Episode # 19 - My Team Member Onboarding Process
When I first started bringing on team members, I made tons of mistakes. I didn’t set clear expectations. I didn’t give them the info and systems to be successful. Then blamed them for not being psychic. This may sound familiar to some of you, or maybe just a cautionary tale to others.
Today I wanted to walk through an overview of my team onboarding process in the same way I walked through client onboarding last week. Here are the basic steps and some things to look for to hire someone as a contractor and get them set up for success. These are the basics to either get you started if this is all new or to clean up your process if it isn’t exactly working.
Featured on this show:
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- Google Forms - how to have sub contractor info submitted easily.
- GSuite - where we have our company email
- Lastpass - Encrypted password vault to share safely
- Quickbooks - my bookkeeping software that I use to send invoices and get paid
- Teamwork - project mgmt software to keep everything organized
- Slack - messaging to keep everyone in the loop
- IRS W9 Form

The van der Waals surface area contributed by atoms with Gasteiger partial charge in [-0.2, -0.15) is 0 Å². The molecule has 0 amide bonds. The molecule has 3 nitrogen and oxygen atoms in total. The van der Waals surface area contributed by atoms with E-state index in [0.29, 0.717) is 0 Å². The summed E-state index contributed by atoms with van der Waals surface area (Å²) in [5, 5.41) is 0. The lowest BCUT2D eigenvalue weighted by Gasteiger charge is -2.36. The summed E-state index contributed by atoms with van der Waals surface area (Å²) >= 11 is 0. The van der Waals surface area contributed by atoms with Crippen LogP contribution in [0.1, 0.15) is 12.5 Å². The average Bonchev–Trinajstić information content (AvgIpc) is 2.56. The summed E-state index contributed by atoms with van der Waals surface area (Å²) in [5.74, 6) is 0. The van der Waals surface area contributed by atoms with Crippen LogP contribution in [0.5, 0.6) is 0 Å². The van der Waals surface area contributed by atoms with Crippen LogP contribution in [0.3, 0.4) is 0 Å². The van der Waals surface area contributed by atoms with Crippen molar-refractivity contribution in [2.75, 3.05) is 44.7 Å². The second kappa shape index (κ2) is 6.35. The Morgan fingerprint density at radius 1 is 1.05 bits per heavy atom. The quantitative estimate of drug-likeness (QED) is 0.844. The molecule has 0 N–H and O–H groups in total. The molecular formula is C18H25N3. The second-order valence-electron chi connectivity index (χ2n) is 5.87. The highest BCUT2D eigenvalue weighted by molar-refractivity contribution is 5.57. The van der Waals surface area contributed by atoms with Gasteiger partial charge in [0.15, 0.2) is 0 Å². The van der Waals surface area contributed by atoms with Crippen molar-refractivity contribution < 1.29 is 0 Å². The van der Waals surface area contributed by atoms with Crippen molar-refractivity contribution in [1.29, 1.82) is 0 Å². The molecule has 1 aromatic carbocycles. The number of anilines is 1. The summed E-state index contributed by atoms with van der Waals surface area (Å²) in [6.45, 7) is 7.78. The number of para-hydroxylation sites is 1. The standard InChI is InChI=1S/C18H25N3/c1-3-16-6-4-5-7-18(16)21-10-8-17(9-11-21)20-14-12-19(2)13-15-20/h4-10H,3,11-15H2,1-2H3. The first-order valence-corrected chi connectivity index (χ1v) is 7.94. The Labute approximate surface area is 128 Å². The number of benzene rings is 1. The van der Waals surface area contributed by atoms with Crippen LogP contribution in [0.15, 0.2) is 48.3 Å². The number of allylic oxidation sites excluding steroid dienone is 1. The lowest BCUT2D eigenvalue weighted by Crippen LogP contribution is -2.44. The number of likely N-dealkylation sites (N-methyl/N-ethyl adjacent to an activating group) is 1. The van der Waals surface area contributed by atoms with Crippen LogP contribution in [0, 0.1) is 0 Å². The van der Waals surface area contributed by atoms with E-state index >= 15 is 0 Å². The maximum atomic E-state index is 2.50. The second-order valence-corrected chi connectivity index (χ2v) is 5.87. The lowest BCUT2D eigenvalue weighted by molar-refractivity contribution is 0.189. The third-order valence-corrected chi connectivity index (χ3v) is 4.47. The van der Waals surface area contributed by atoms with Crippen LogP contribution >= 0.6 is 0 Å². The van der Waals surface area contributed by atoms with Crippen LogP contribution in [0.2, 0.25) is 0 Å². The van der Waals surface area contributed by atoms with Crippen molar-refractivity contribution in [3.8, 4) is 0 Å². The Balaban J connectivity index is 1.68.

Hello, everyone, and welcome to Episode 19. So last week, we were talking about client onboarding and how you make a really great first impression and get the right client, make sure that they're suitable that kind of thing. This week, I wanted to take that idea and turn it on the opposite side and talk about team onboarding. We talked a lot here on the podcast about getting help and what that looks like. And for most of us, if we were in a job that did not hire people, we have no idea what that means. the hiring process can be complicated and there's legalities and all that stuff. But I'm going to give you just like a brief kind of lay of the land. If you are in your own business and looking to hire a subcontractor. Each of these steps could be a book, writing a job description. I'm sure there are literally books written about that. So here's your lay of the land. I think that the first place we need to start is a job description. And you're going to "Ugh, I don't know HR department" and you don't need one. job description just means this is what the job entails. That's it. It doesn't mean that you have to go in like crazy corporate HR format, I just need you to put on a piece of paper what you expect this person to do. So that when they look at it, they will know what's expected of them. So there is going to be some job descriptions out there that are crazy. They want seven different people doing one job for $8 an hour, that gives the person looking at this job, the idea of what's expected of them how much you're gonna pay and if you're crazy or not. Because sometimes people want everything. And that's not fair. And I think also the process of writing down what you want is very... not cathartic... but like it makes things clear. What you want, what you need, and then it gives the person some idea of what's expected of them. Right? When they get there. They know what's our handling. They don't they know they're not handling everything. And it also reminds you they're not handling everything. I really think the easiest way to do this is to get it into a system and not just say email me at with your info. No. Send me a resume. No. By the way I could go on a whole rant here about business owners being asked for resumes. I don't ask for resumes. You don't ask your plumber for a resume. You don't ask subcontractors with their own business for a resume. You can ask them for LinkedIn, you can ask them for examples of their work. You can ask them to answer questions you can tell those kind of things. asking them for their resume is a very "employee mindset" thing. You're not hiring an employee. you're hiring another business to do a job that needs to be at the forefront of your thinking. I use Google Forms. You create a form and then it has each question they answer and then it goes into a spreadsheet. And then you can post it where you think and that's a whole nother conversation as well that there's a lot of great Facebook groups if you're looking for a virtual assistant or something like that, that you can post in there. There will be a ton of people that apply for this job. Except that some of them will have no background in this. Some of them will not... well some of them crazy... like you get like the whole shooting match here. I love the fact you can go a Google forms, all the questions that are answered they get filtered through you can have them upload attachments if they need to on there, it's great. You can brand it make pretty and then you can look down the spreadsheet and see if people didn't answer the questions because a lot of people just throw their information in but they won't actually answer the questions. You can just delete them. I was hiring someone for financial stuff on my own team. I needed them to know some stuff like an accountant but just you know, but they were numbers, people kind of thing. I put in a question about expenses or something and it was one of those things that was like Well, obviously That's the answer. It was a really basic finance question, what is an expense or something? And so many people got it wrong way, way easier to weed people out. Anyone who got that question wrong- out. And it really narrowed things down and it was all in a spreadsheet, it could just scan back and forth instead of reading resumes. So then you pick a few, you think they fit, schedule interviews with them, use acuity or kalindi or something like that. So they have a time that they can go pick, and they can schedule you're not going back and forth with them. Try to make this as easy as possible. And you this is supposed to make your life easier, not harder. So you pick a few you do interviews, ask basic questions. These do not have to be seven hour interviews. Most of mine are probably 15 to 20 minutes, depending on how much I like them. The ones I get out, I'm like Oh, Jesus, and that's a whole other conversation about the interviewing process and people showing up in their pajamas... things like that, you'll be able to find someone that you can gel with a little bit. And especially if this is one of your first hires, you're probably going to gravitate to the wrong things. Or you're going to say, oh, they're really fun to talk to, or try to keep focused on your job description and let that lead the way. Can they do the job that you've written down? Then we are going to pick one or not go find somebody else. But if you have like one ticket, let them know they have the job when they have accepted the job. By the way, this is not employee I know this sounds very employee like but the job being the role here. Once they've accepted that they'd like to work on the team, then you let everyone else know especially the people you've interviewed, that you will not be hiring them. This is important because how many people have written things and been waiting for an answer that never came? It's just nice to say, Look, I'm really sorry, you weren't the fit. It was we mean about it. And I know it sucks to tell people things and say no to people, I get it. But it's way, way better than just letting them hang out there and wondering for a while, how many times have you talked to a client, you're so excited and never heard back? It sucks. So tell the people that they didn't make it. And then get really excited that you have a new team member. I send a welcome email, you can either have information in an email or here's a folder, like a welcome folder in Drive. Let's say I have that. And it has a welcome to the team doc. And then it kind of explains all the stuff like we're gonna set up an email for you. And then like, all that kind of stuff. I'll go through that in a second, but welcome email information, what they need to know how to get started. I also send them a subcontractor contract. I am bringing them on As a subcontractor onto my business, this is how we work agreement. So we have a contract, we have a W-9 or a W-8 b(BEN) which is the tax document if you didn't listen to the last episode, if I am hiring a team member, I get a W nine from them. It gives me their name, their address, their tax ID, and the kind of business they are (LLC, partnership, that kind of thing). And then I use that at the end of the year to create my tax documents called 1099 that I send them so that I can claim them as an expense on my business and that they end up getting the amount that I've paid them on an official form that they can use for their taxes. So a very important document. Most people forget, and then they scramble, scramble. And then like end of January because you have to have your 1099 created at the end of January. And then no one has their paperwork or they don't know where it is and everything's a mess. This is classic. If you get it now and you're getting them on boarded, what if they only did a short thing in August, and then you don't talk to them again, like they only were here for a project. And now you have to try to find a 1099 from someone you haven't talked to in six months. It's awkward. Trust me, get it now. And then you're gonna want to introduce them to the rest of your team. If that's just you, then say hello. But if you have other team members, you're going to want to be like, welcome to the team. This is this person, they're going to be handling this. Some of our teams like my team is pretty isolated. We all work different parts of the country. There's not a lot of interaction with them. They all handle different clients. But there are other teams that really works together. So you're going to want to introduce the team and get them going. Maybe have a meet and greet and have a wine day or something. Wine Day. I think people only have wine happy hours, but I guess apparently I have wine days. Okay, so we've had the contract. We got the W-9 we introed the team. Now we're going to set up those systems. So that is going to be that breakdown that I was talking about the "Welcome to the team" thing, and I'll go through it now what I do just so you can have an idea. Anyone who works with my team that is going to be especially talking to clients, client facing, get a Reynolds OBM email through Gmail. So there'll be, you know, whatever their name is at Reynolds OBM. When they're given access to the email, they get Gmail and drive, and whatever that goes with. The big thing here, and this is why I pay the $6 or $10 a month for everyone to get their own email address. If it is on my company email, at Reynolds OBM, calm and they leave, I turn their access off to that. And then everything reverts back to me. If you let them use their own Gmail, or their own email, and whatever, and then they leave all of the documents that they own, they still own. So they created a spreadsheet for you that you use every day. they own it, they leave with it. Now, most times people will just hand over That kind of stuff. But if it's a little unfriendly event, you want to be able to have all of that. If you want to get rid of someone, you want to be able to have control over your own internal company stuff. So giving them an email, and then being able to turn off that access, and then still retain everything really important. It's better to have systems to protect you and never have to really use them than to get into a real jam, they get a Gmail account, then they get access to teamwork project management system. That is where we have all our tasks, everything is in there. There is recurring tasks for everything. And they also track any time and put it in teamwork as well. So I can look at any client at any time by the end of the day and know exactly where we are really helpful if you're having retainers, if you are have blocks of hours to be able to book all that kind of stuff, time, tasks, and I can look and see what everyone's checked off like if they had 10 tasks for the day and they checked them off. Great, I don't have to go then drive them all crazy. Seeing like, what do you do today? How did it go? Did you get everything done? Like no I look at I see, everything's been tucked off we're good. Next is a huge thing for the team. Huge, huge, huge here. Slack. slack is like an instant messaging service. But it's way more than that. You can have channels for different clients so that all the team members on that client, or that project can talk, then there's direct messages, all of that kind of stuff. And then it's constant. Being able to communicate very easily without send email, wait for a person to reply, send another email you know what I mean? Like it's much, much cleaner. And it's so much easier to keep track of everyone. There's so much better of a community, whatever can chitchat, even if it's just about our kids that day. There's such a culture base around Slack, and it's really, really very handy. We use LastPass here for all of our people. passwords. Do not email passwords and credit card numbers over like your email or put it in a sheet. Things like that are easy to get into. It's easy to hack, things like that. So we keep everything in LastPass, they usually have our own LastPass account, it's not a Reynolds OBM one, I'll explain why. So usually they have their own account at you know, firstname.lastname@example.org or whatever. And then we can share our LastPass information, passwords, credit card numbers, whatever to them, you can share it without showing them the password too, so they can't change it. So it's very, very convenient. You send it over to them. And then if they leave, you can just go into LastPass and take all that access away. If you have it on a Google Sheet, all the information, all the passwords, let's say I was handed a 14 Page, Google Sheet one time of all the passwords in the company when that person leaves and they still have a copy of that, what if they printed that out? They can get into everything once they leave. If it's not a happy ending, that's a problem. You have to go in and change every password on that 14 page sheet. With LastPass, you just unshare. And you can see everything that they see. So it's not like oh, I don't know if they have that password, maybe we should just change everything. And then everyone else doesn't know the new password. Don't do that. Totally get LastPass or there's other ones out there. There's one password, there's a whole bunch of other ones. We use LastPass. It's $3 a month, I think to share to your team. It's totally, totally worth it. And you can put credit cards on there if you have like standing things that they get paid for. Or if you are someone who's going to have an assistant buying things like buying supplies or things like that you can have your credit card in there safely and then unshare it if they leave, and then you get your stuff back. We time track here especially for our retainer clients. We also time track on projects so we can have an idea of how long things are being set up, how long things take. And then also how, how did they get paid? That's a real big thing like, Okay, well, you've decided on the rate, when did they give you an invoice? When should they get paid? They have to wait until you've been paid from the client, or are they going to get paid on schedule? Like what is the deal? It's really helpful to know when they can pay their bills. So payments, invoicing, really important anything like vacation time, like if they're going away, what kind of notice would you like, things like that? If you have a team calendar, all those things, you could put them in all in like a one sheet and give that to them. So they they understand what's going on what's expected of them, what systems are going to get that kind of stuff, and then it makes it nice and easy. The whole goal with anything like this first impressions either client onboarding or team onboarding is a great first impression. Everyone knows what's going on and everyone feels confident to go forward and to get going. Right? You want to keep that excitement going. So we've entered the team, we've set up systems, talks about the way we work, having that welcome to the team or a team Handbook, something like that is really, really helpful because people know what's going on. And then clear expectations of what is expected, is going to be so helpful. I know in the beginning, sometimes, especially when I was just starting out as a VA, and I didn't know how this worked, coming into a business and be like, Okay, I'm ready. And then no one really knew what to do with me after that. There were a lot of, well, I don't really know what you'd want to work on or having a plan for what's going to get started, even if it's just one project. And then you figure out the next project after that, having an idea of where they're going to start and what they're going to first work on, so that they can get going and then they can start like kind of learning the ropes. And then really giving great expectations. If you have a project for them. Give them a due date. How much do you want them to do? What should be involved like this should take four hours, maybe don't take 17 hours to do this, because you're really excited want to do a good job, give them an expectation of what they should be doing and when it's due, so that they know what's going on. They're not psychic, they're not gonna know immediately when they walk into a business, all the stuff and what's expected and when to do it. The expectation problem is, a lot of the reason hires don't work out. They don't know what's going on. They don't know what's expected of them. And then when they're not perfect, the person that hired them was like, oh, they're terrible. They don't know everything. I did this. My first hires were terrible. They didn't know what I was talking about, I nitpicked on things that didn't matter. I didn't really give them clear instructions. So when they didn't know what the hell was going on, I got mad at them. But it wasn't their fault. It was my fault because I was a mess. But that's what you learn your first one or two. Expect it to be a little rough, you're figuring it out. All of this. Come on, most of this is just figuring it out. Give yourself a little bit of space on that. And be very, very clear on what's going on. And give them simple things and give them stuff that you work on for yourself. So when I bring on anyone, a new team member to my team, they work on things from my business before they ever go near client work. I want them to understand how we work what's going on. I want to make sure that they're on top of things before they ever touch client work. I would rather than mess up something in my own email system or delete a file by accident or something. I'd rather be my own stuff. Then a client's work. By the time you're on client work, you are so good, that I don't have to worry about you. That's how I like to work. I my clients are so important to me. I wouldn't want that. Like I'm just gonna walk someone in and let them mess anything up. So clear expectations. Super, super important. Also realizing when you're not giving them when you're being a terrible manager, if you've never been a manager before, or you've never had to hire someone before, you're gonna mess up, and it's okay. Learn from it though. And then do better. Don't just blame this random person that you've brought in nine times out of 10. It's not their fault. And the last thing is going to be something that's near and dear to my heart. I want you to have systems and SOPs so that they know what is going on. Now, a lot of times, especially if this is the first hire or two that you're having, you don't have any of this already. And they're not going to know what the hell's going on. So you're gonna say, can you go set up a thing a call, or set up a process, and they're gonna be like, how do I do that and you're gonna go, Oh, I don't have to train you and everything, and then you're gonna get aggravated. The best way to do this is to set up SOPs even just a few at a time. Time and just try to stay a little ahead of that person. So if you want them to start doing a thing, setting up meetings or setting up a process, they need to know how to do that. And the best, best way to do that is to record you doing it. If you create a video, and you can use Loom, it's easy and free. It just records your screen and what you're saying, You don't even have to be on the video. So you just record whatever you're creating this email, you're creating this process and you record yourself doing it and you give them the video. They can take the video, they understand what's going on, they can see you doing it so they know where to click and what to do. It's a lot easier, especially if you're not great at giving directions. It's so much easier because some people write instructions and they make no sense because they know what they're talking about, but no one else does. So making a video, they can see what you're talking about. The blue button not over there, but over here, that kind of thing. They can then take that and learn how to do it, write the SOP themself. And then start creating this kind of operations manual of how we do things. That is the easiest way to train someone on simple things that you are doing that you need to get off your plate, which is the whole point of this. Most of you out there, if you're just starting to hire somebody, it's going to be help admin wise, that's usually the first hire. And a lot of that stuff is in your head, and you want someone else to do it, but you have to show them how to do it. So having a SOPs is a great idea. And you can start with a couple like when you know you're going to start hiring someone, start just taking those videos and seeing like, Okay, this is how I create a templated email, this is how I create a thing in QuickBooks this is you know, whatever the thing is, then they have a little store of all this knowledge now, and they can make it pretty, because there's lots of us like to make SOPs, make systems. Giving them the knowledge so that they can go and do their jobs really well is extremely important. Expectations and training are the biggest things to making something work, having that set out and having that information there, killer. That is what's going to be the thing that carries you through. Okay, so a little recap here, because that was a lot of me talking about a lot of systems (which is a Tuesday night at the Reynolds household). So you're gonna have a job description so we are clear on what we are looking for and what they are going to be doing. Everyone being clear, is a bonus. Using a system to get that info Google Forms type form, something like that, where they fill out the information, it goes into a spreadsheet, it's very easy for you to scan through and easily weed people out that don't apply instead of sitting there reading over emails and resumes and that kind of bull. Having interviews being focused on interviewing people based on what you actually want out of the job description instead of that they're really nice, and you like talking to them. Then picking one telling the others that they're not they haven't been picked. Then a welcome email with some info in the email about how we work what's going on a link to a hiring folder maybe. And that hiring folder could have a welcome to the team, a team Handbook, SOPs kind of operations manual, any of that kind of stuff could be in there so that they're ready to go and they know where everything is. They're not just sitting there waiting to get started. Before that, really you should have this contract before you give all that but so we're gonna have a contract, we're going to get a W-9 or a W-8(BEN) signed. So we're ready for taxes. We're going to introduce them to the rest of the team. And then we're going to get them set up on our systems, emails, project management tools, slack LastPass, any of that kind of stuff. And then the way we work, making sure they understand all of that kind of stuff that you've sent them, the "Welcome to the team", how we get paid, what the vacation is team Handbook, going over that with them, making sure everything's really clear. And then setting really clear expectations of what you're going to do when you're going to start when things are due, so that they know what's going on. But also, everyone knows when they did a good job. If you can measure it, then you know that they did a good job. And if you just give them things and you're not really sure they did a good job because you never said there was a goal. It's going to be really hard to figure out if they're doing a good job and if you want to keep them. And then the last thing, having SOP s having those standard operating procedures, having the instructions, they're ready for them so that they can take it and run a lot of us are so overwhelmed by the time we hire someone and we're just like please just go to this job and fix everything and solve everything and be amazing. So many job descriptions asked for a unicorn. People are great at their job. They do do need to know what their job is, and be given the resources so that they can go do it. You're probably going to mess up if this is your first time. It's okay. You'll figure it out. Start small, a couple hours a week, maybe four with a VA. If this is you've been hiring people for a while, but have had bad luck. Maybe sit down, go through these steps. Figure out if you've been missing something. If you've had, a lot of really bad hires. Where do you think you're going wrong? Is it in the job description? Are you not being clear? Or you're not giving them enough information, clear expectations, that kind of thing? I think this applies to everyone because we can always be better managers and be better business owners and be better at hiring people. Right? We can always learn more. So I would love to hear your thoughts on this stuff. Reynolds OBM on Facebook is where I hang out mostly. Please come in and pop in a question. I would love to help you out. So good luck guys get out there and get some help. And I think it's gonna be great. And once you get more time in your life, you who are gonna be like why did I wait so long to hire some team members? All right, I'll see you next week.